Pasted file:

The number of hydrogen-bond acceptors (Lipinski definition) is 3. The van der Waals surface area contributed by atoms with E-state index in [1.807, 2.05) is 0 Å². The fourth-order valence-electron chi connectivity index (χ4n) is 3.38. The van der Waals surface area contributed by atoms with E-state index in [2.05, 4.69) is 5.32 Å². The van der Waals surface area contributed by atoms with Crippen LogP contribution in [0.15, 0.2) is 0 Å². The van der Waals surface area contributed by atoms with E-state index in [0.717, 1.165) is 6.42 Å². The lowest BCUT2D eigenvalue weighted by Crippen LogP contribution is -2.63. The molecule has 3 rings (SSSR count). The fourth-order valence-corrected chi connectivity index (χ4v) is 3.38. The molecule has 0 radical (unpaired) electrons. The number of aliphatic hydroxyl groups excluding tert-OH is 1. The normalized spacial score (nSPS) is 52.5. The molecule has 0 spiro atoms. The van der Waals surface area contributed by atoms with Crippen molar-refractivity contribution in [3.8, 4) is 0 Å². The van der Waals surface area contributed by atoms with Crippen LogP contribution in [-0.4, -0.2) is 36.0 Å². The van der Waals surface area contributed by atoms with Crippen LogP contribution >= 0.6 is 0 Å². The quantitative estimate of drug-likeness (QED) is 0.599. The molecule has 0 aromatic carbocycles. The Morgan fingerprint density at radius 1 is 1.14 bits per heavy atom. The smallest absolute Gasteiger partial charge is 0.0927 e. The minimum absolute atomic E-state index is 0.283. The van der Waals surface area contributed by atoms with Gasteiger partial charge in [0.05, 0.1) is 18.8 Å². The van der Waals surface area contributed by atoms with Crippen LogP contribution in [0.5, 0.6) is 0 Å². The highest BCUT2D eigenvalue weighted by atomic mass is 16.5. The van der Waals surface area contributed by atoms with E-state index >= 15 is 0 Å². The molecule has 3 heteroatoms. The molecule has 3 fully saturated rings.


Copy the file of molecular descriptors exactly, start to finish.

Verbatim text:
The number of hydrogen-bond acceptors (Lipinski definition) is 3. The van der Waals surface area contributed by atoms with E-state index in [1.807, 2.05) is 0 Å². The fourth-order valence-electron chi connectivity index (χ4n) is 3.38. The van der Waals surface area contributed by atoms with E-state index in [2.05, 4.69) is 5.32 Å². The van der Waals surface area contributed by atoms with Crippen LogP contribution in [0.15, 0.2) is 0 Å². The van der Waals surface area contributed by atoms with E-state index in [0.717, 1.165) is 6.42 Å². The lowest BCUT2D eigenvalue weighted by Crippen LogP contribution is -2.63. The molecule has 3 rings (SSSR count). The fourth-order valence-corrected chi connectivity index (χ4v) is 3.38. The molecule has 0 radical (unpaired) electrons. The number of aliphatic hydroxyl groups excluding tert-OH is 1. The normalized spacial score (nSPS) is 52.5. The molecule has 0 spiro atoms. The van der Waals surface area contributed by atoms with Crippen molar-refractivity contribution in [3.8, 4) is 0 Å². The van der Waals surface area contributed by atoms with Crippen LogP contribution in [-0.4, -0.2) is 36.0 Å². The van der Waals surface area contributed by atoms with Crippen LogP contribution >= 0.6 is 0 Å². The quantitative estimate of drug-likeness (QED) is 0.599. The molecule has 0 aromatic carbocycles. The Morgan fingerprint density at radius 1 is 1.14 bits per heavy atom. The smallest absolute Gasteiger partial charge is 0.0927 e. The minimum absolute atomic E-state index is 0.283. The van der Waals surface area contributed by atoms with Gasteiger partial charge in [0.05, 0.1) is 18.8 Å². The van der Waals surface area contributed by atoms with Crippen LogP contribution in [0.5, 0.6) is 0 Å². The highest BCUT2D eigenvalue weighted by atomic mass is 16.5. The van der Waals surface area contributed by atoms with E-state index >= 15 is 0 Å². The molecule has 3 heteroatoms. The molecule has 3 fully saturated rings.